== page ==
NKU Research Team Reveals the Mechanism of Ubiquitinated Modification of ATG9A to Regulate Golgi Dynamics upon Stresses


On August 16, the team of Professor Zhu Yushan and Professor Chen Quan  from Nankai University College of Life Sciences, State Key Laboratory of Medicinal Chemical Biology, and Interdisciplinary Science Center for Cell Response, published a paper entitled Nondegradable Ubiquitinated ATG9A Organizes Golgi Integrity and Dynamics Upon Stresses on Cell Reports. The study discovered how the ubiquitinated ATG9A protein participates in the molecular mechanism of regulating the dynamics and functions of the Golgi under high temperature stress conditions, expanding the understanding of the new non-canonical autophagy functions of ATG9A.

The authors found that high temperature stimulation caused fragmentation of the Golgi, and ATG9A-containing membrane vesicles were dispersed and transported from the trans-Golgi to the cytoplasm. By using ATG9A knockout cell lines, combined with immunofluorescence technology and transmission electron microscopy, it was found that the knockout of ATG9A significantly inhibited the fragmentation of the Golgi apparatus caused by high temperature, and after re-expression of wild-type ATG9A, the phenomenon got restored. It suggested that ATG9A plays a very important role in the process of high temperature-induced Golgi fragmentation. Mechanistic analysis found that the E3 ubiquitin-protein ligase MARCH9 can ubiquitinate ATG9A at K63 under high temperature conditions. ATG9A then interacted with the protein GRASP55 that maintains the Golgi lamella structure, which inhibited the oligomerization of GRASP55 and the connections of GRASP55 with Golgi lamella, eventually leading to Golgi fragmentation. The functional analysis revealed that Golgi fragmentation is actually a kind of Golgi stress response mode; and the morphological changes will affect the basic functions of Golgi including its inhibition of protein glycosylation modification and protein sorting process.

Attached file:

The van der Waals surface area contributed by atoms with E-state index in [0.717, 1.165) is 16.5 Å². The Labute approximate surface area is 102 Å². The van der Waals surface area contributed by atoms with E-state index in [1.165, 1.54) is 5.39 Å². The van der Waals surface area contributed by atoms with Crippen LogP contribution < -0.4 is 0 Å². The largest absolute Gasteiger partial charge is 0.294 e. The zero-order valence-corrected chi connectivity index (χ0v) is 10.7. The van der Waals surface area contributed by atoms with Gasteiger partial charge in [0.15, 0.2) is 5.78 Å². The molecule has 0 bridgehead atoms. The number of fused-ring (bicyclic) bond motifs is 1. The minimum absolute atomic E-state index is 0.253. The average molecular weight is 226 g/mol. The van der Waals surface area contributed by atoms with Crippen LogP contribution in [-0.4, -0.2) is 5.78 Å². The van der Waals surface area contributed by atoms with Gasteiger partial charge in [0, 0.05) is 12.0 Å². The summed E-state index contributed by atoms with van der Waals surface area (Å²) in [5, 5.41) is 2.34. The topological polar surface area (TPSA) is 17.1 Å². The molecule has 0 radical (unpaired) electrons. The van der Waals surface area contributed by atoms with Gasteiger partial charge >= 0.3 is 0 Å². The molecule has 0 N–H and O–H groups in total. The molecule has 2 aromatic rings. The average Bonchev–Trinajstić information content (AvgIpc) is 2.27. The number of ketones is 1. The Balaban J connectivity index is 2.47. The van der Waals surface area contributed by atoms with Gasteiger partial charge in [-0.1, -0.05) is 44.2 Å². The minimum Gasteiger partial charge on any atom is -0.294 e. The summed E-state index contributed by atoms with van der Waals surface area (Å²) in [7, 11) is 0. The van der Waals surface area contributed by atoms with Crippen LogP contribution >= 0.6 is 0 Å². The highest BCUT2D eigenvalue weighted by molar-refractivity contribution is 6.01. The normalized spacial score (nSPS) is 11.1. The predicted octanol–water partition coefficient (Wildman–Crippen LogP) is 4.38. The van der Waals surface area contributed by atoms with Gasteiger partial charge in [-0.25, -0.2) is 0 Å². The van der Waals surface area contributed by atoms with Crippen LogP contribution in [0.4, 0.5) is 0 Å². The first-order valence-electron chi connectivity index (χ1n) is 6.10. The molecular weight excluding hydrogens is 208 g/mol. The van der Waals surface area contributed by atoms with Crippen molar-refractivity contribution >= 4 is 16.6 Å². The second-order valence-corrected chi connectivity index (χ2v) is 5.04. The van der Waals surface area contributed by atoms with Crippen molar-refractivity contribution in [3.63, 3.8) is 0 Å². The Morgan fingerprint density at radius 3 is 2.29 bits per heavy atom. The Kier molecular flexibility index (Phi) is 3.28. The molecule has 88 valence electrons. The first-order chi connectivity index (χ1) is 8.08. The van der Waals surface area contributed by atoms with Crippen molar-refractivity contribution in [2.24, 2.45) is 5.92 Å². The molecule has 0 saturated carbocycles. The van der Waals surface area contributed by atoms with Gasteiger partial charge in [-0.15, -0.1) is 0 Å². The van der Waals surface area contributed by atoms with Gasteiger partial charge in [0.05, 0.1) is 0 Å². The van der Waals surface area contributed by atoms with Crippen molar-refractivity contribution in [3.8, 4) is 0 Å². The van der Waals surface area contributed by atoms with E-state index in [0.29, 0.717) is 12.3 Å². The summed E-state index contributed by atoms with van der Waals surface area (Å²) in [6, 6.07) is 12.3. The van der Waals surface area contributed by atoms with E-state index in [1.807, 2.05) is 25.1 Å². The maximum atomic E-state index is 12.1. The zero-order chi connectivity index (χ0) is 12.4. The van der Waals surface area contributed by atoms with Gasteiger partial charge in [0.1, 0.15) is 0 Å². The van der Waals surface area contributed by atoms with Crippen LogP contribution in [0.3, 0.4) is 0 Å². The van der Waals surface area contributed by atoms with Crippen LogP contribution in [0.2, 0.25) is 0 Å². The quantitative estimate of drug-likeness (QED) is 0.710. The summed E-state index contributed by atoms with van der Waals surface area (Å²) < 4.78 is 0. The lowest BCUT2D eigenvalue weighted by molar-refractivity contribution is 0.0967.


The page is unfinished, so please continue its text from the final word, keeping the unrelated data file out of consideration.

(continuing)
Figure: MARCH9 ubiquitinated ATG9A regulates the structure and function of the Golgi under stress

In sum, the study found that changes in the level of ubiquitination of ATG9A regulate the process of Golgi fragmentation. The specific mechanism by which high temperature affects the morphological structure of the Golgi was revealed in the study, and a new non-autophagic function of ATG9A was discovered as well. Therefore, the study provides a theoretical reference for studying the functional changes of the Golgi under stress, and applying the dynamic regulation mechanism of the Golgi and the function of ATG9A to the treatment of neurodegenerative diseases.

Luo Qian, a doctoral student at NKU College of Life Sciences, is the first author of this paper with Professor Zhu Yushan and Professor Chen Quan being the co-corresponding authors. The team of Professor Pan Leiting from NKU School of Physics has provided technical support for the analysis of the localization of ATG9A and GRASP55 with super-resolution microscopy. 


(Edited and translated by Nankai News Team)